mnot’s blog

Design depends largely on constraints.” — Charles Eames

Friday, 23 July 2010

HTTP Protocol Design Standards Web

Thou Shalt Use TLS?

Since SPDY has surfaced, one of the oft-repeated topics has been its use of TLS; namely that the SPDY guys have said that they’ll require all traffic to go over it. Mike Belshe dives into all of the details in a new blog entry, but his summary is simple: “users want it.”

I don’t think it’s that simple.


I trust my ISP, to a point; I have a business relationship with them, so I don’t worry too much about them doing traffic analysis on what I surf and when I surf it. Likewise, they have a business relationship with their transit providers, and so on, right on to the Web sites I surf. Sure, it might go through a peering point or two, but the fact is that end to end, there is a series of trust relationships that are somewhat transitive; it’s how the Internet — a network of networks — works.

These relationships work pretty well; the Internet has been routing around technical and not-so-technical problems for a long time now. And, looking at the threat profile of the modern Web, this is borne out; the vast majority of attacks on the Web are on the endpoints; either in the browser, on the OS, or on the server, or some combination of these.

Let’s replay that; the vast majority of vulnerabilities and actual issues on the Web will not be improved one bit by requiring every Web site in the world to run TLS.

I’m not saying man-in-the-middle attacks are non-existent, but changing the entire Web to run over SSL/TLS is a drastic move, and we need solid, well-defined motivation for making such a big change. People look at me like I’m crazy when I talk about having a Web without JavaScript, but I’d wager any amount of money it’s the lynchpin in several orders of magnitude more loss (whether you’re counting in dollars or units of personally identifying information) than man-in-the-middle attacks.

However, I can imagine there are a few situations where allowing the user, rather than the server, choose whether to use SSL might be helpful.

  1. If I’m accessing the Web over an untrusted wireless connection, I probably don’t want even the more innocuous traffic overlooked; many sites still don’t use SSL, and their cookie-based authentication can be replayed.
  2. Likewise, if (in the words of Bad Lieutenant’s Harvey Keitel) I Do Bad Things — for whatever that means in my current context — I probably don’t want my neighbour / family / boss / government looking over my shoulder.

In both of these cases, however, it’s less intrusive to establish a trust relationship with a third party — e.g., using a TLS-encapsulated HTTP proxy, or a full VPN — and use that service to avoid these issues. Both approaches are usable today.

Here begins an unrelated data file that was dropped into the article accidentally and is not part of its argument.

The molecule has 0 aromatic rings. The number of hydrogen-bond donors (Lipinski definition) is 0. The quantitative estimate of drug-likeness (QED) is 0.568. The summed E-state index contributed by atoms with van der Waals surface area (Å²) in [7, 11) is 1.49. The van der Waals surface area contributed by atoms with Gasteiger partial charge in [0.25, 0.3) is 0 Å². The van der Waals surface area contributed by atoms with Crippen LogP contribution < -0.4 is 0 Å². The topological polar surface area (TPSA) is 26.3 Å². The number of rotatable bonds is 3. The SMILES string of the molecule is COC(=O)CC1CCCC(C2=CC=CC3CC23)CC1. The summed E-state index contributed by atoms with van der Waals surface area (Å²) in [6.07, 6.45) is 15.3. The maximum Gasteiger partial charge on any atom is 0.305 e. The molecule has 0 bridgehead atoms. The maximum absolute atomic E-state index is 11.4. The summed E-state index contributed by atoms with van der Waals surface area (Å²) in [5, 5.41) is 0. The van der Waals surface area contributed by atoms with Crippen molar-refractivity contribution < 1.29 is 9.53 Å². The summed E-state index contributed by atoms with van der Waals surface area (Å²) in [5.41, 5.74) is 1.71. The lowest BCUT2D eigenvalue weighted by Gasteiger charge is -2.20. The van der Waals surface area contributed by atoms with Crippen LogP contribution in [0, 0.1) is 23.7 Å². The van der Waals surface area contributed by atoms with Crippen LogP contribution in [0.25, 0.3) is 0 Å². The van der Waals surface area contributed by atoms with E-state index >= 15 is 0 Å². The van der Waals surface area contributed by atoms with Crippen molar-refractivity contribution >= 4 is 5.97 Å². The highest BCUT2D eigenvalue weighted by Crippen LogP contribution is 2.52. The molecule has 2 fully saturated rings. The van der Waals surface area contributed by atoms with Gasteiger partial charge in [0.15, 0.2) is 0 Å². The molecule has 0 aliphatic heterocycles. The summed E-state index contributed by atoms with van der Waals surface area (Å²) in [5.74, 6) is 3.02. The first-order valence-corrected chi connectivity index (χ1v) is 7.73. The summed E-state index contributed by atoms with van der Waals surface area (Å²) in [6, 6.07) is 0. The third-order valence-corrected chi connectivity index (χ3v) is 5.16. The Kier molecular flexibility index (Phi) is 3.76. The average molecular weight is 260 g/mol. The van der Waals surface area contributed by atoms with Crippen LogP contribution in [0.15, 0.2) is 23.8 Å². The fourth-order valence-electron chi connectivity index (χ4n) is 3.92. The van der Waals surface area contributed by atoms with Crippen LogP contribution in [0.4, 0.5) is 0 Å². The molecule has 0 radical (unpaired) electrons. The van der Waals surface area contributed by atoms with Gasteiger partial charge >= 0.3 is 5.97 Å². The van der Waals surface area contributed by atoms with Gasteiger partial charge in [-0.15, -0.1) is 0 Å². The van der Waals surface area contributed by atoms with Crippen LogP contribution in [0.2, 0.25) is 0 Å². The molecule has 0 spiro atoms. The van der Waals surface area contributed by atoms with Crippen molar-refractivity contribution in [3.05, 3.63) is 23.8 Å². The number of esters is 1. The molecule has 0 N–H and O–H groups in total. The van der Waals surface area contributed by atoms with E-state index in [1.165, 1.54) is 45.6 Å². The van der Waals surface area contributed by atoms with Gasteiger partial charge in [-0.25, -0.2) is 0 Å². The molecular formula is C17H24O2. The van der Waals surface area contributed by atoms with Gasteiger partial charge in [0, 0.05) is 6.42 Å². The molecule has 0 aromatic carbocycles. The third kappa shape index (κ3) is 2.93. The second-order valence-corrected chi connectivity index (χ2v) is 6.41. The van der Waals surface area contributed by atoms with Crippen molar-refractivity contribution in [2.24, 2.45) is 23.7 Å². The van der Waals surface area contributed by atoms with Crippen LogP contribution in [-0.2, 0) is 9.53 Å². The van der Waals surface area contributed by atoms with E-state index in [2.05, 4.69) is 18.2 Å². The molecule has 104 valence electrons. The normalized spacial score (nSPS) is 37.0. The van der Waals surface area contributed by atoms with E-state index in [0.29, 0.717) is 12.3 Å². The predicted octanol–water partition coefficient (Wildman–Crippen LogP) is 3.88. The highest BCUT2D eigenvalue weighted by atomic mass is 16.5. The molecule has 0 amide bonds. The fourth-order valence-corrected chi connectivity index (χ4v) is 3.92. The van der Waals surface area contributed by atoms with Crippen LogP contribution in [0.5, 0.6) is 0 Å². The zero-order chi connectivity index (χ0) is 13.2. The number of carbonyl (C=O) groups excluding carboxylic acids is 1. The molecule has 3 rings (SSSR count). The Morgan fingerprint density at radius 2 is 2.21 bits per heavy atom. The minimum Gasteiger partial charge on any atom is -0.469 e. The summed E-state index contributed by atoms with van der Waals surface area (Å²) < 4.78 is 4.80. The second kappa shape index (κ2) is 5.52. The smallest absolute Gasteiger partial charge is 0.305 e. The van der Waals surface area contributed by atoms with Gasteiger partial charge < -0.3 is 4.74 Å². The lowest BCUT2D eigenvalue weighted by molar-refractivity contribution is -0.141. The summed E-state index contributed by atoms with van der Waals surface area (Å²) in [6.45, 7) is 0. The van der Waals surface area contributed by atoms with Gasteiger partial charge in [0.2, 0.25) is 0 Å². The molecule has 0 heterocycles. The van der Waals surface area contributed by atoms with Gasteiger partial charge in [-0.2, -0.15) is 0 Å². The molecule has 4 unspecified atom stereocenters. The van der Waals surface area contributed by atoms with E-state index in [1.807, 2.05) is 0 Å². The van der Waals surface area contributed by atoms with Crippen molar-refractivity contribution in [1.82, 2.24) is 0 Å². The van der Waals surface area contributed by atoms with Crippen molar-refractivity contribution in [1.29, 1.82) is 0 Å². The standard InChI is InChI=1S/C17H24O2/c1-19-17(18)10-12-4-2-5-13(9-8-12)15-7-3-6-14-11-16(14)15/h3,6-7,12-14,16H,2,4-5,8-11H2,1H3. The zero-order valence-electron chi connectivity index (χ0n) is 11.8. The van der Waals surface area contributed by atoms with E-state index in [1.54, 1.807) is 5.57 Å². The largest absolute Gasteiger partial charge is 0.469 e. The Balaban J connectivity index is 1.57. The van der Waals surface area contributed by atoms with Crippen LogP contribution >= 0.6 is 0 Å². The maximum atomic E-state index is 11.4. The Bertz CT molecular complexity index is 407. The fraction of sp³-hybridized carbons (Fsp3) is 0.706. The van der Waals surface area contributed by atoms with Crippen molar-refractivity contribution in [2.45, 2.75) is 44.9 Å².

The fact that these services aren’t taking off like gangbusters tells me that Mike’s “the users want it” isn’t the whole story.

The Cost

The other half of the story is the lost opportunities of making TLS mandatory.

The Web is built upon intermediation — whether it’s your ISP’s proxies, your IT department’s firewalls and virus checkers, Akamai’s massive farms of content servers, or the myriad other ways people use intermediation (yes, that’s a plug for my latest talk). SPDY is not intermediary-friendly for several reasons, but wrapping it all in mandatory TLS makes it a non-starter. Mike’s assertion that use of proxies is “easing” isn’t backed by any numbers that I’ve seen.

Secondly, the server-side cost of TLS is still an issue for some. Sure, if you’re Google or another large Web shop, you can afford the extra iron and the insane amount of tuning that’s necessary to make it work. If it is as easy as Mike paints it on the server side, and if the users want it, why is TLS still relatively rare on the Web?

Mike also scoffs at those who point out that it’ll make debugging more difficult, brushing this concern aside as supporting the habits of “lazy developers.” I don’t think this is fair; the Web and the Internet took off at least in part because it was easy to debug. Those huge stacks of ISO specs didn’t win at least in part because they weren’t. Again, not everyone has the ability to hire Google rock star developers.

Obviously, the characteristics of SPDY-over-TLS works really well for Google. However, the Web is not (yet) just Google, and any big change like this is going to affect a lot of people.

Is It Political?

To me, requiring TLS in an application protocol feels like a political decision, not a technical one. Good protocols are factored out so that they don’t unnecessarily tie together requirements, overheads and complexity. “Small Pieces Loosely Joined” isn’t just a saying, it’s arguably how both Unix and the Internet were successfully built.

I’m quite sympathetic to arguments that government snooping and interference is bad — whether it’s American, Chinese or Australian — but protocols make very poor instruments of policy or revolution. Governments will work around them (either with the finesse of getting back doors in, or the brute force approach of blocking all encrypted traffic).

Can we improve things? Sure.

All of this is not to say that we can’t make things better incrementally, without resorting to the all-or-nothing approach. Starting by make SSL/TLS better, along the lines that Mike and others have talked about, is a great start; when we do have to use it, it needs to be as easy as possible, both for the end user and the server side.